I really got lucky in this aspect as everybody who I met, from directors to co-actors, believed a lot in me, since the first day. I learned a lot from Kushal Zaveri, the director of Warrior High and my other director, Lalit. I also learned a lot from people who didn’t do their job well (I took notes of what not to do) as I am a very observant and try to learn from people around me. So, I have learned something from everyone who I met in these six years and am still learning.
CI: Since you do not belong to the industry, did you feel you will have to put in more work?
L: No, not at all. It didn't make any difference to me because though it is my first movie, I have experience in acting. It's not like that it was the first project of my life. You have to believe in yourself a lot to be here because unless you don’t, nobody will. Ultimately it boils down to what work you are putting in. If you work hard, it does not matter if you are a star kid or an outsider. It’s not that as an outsider I will get extra sympathy. On the other hand, a star kid may have slightly easier access to the big names, but they have to live up to the expectations of the audience and that’s quite difficult, too. Your work should speak for you as nothing else may last.
CI: You said that you went through a rigorous audition process? What did that entail?
L: For Porus, I had gained a lot of muscle mass and I was 90 kgs. Shanoo (Sharma), as part of the whole process, felt I had to lose more weight as there’s a screen approach and age. I had to come down to 80 kgs to look my age, but it was all worth it.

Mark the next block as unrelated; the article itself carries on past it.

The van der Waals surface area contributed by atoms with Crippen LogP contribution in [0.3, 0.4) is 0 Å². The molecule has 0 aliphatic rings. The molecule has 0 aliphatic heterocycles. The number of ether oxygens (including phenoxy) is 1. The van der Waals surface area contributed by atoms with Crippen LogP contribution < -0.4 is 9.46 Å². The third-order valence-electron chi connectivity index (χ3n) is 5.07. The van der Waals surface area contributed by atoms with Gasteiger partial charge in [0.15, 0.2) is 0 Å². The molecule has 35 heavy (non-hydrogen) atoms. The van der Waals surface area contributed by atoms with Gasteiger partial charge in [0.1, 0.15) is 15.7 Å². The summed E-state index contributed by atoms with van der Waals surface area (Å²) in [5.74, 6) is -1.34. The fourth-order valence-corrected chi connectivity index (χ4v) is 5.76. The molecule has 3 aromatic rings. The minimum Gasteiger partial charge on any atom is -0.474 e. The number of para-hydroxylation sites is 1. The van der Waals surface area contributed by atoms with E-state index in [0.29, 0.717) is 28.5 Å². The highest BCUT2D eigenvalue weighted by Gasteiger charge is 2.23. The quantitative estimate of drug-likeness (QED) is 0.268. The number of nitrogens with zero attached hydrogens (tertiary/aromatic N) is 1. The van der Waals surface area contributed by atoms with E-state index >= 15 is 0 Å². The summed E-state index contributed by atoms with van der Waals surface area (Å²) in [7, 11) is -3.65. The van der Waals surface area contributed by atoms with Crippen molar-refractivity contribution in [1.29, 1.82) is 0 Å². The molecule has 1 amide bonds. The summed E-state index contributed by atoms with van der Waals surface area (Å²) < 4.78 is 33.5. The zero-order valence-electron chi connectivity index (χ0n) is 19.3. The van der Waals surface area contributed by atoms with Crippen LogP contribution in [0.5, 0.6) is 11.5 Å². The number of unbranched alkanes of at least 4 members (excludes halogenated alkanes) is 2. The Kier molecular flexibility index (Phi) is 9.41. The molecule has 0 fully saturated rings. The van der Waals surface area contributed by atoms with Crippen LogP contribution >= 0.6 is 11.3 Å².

CI: How would you describe yourself in three words?
L: I'm extremely passionate, introvert-ish, and in transition.
CI: What’s the one piece of advice you will carry with you?
L: When Kill was screened for the first time in Toronto, and we were all on stage, including Karan (Johar) sir, I was feeling a little nervous. When we were stepping down from the stage, I asked sir if he thought I came across as passive or under-confident. That’s when he said, “You be yourself. However you feel that particular day, you stay true to it. Don’t try to be anything other than that.” Till date I abide by it and him saying that means a lot to me because I really look up to him. His belief in me is a massive validation and is bigger than any paycheck I will ever receive in my life.
CI: What is the one principal you will always abide by?
L: Be on time, always. You don't have to act cool by walking in late. It’s simple. Be respectful and be grateful for the work you get. At any given point in time, there will be people who would do anything to be in your place, so, it’s important you are aware of where you are in life.
CI: What’s your process of picking a role?
L: I follow my gut instincts. You read something, you like it and you go for it. When I heard the script for Kill the first time, my only question was, “When are we starting this? Am I a part of this?” When I meet a director, I know whether they will be true to the movie and be able to bring out the best in me and take care of me. If the director is somebody I believe in and if the material is good, I'm sold.
CI: What are you looking forward to, now?
L: I'm working on a show right now, but I can't talk more about it. I want more work and more films that bring out my talent. I want to keep working, that’s it.
CI: What is your dream role?
L: If given a chance, I would love to play Ranbir Kapoor’s character, Jordan, in Rockstar. And when I land my dream role, I think I will know, and I will wait for it.
Interview: Tanvi Parekh
Look 1: Red shirt, Qasimi; Pants, Zara; Maroon trench, Perona; Ring, Misho Designs; Necklace, Studio Love Letter; Electrical Watch (Gunmetal), Police Watches
Look 2: Fringed bomber jacket with panelled trousers, Line Outline; Ring, Misho Designs; Necklace, Studio Love Letter; Watch, Police Watches
Look 3: Denim shirt, Huemn; Watch, Police Watches
Photographer: Keegan Crasto/Public Butter at Inega Talents; Stylist: Akshay Tyagi; Editorial Coordinator: Shalini Kanojia; Hair Stylist: Arnold Dsouza; Makeup Artist: Mahima Wachher Salvi; Assistant Stylists: Sanjana Shah & Roshni Jhunjhunwala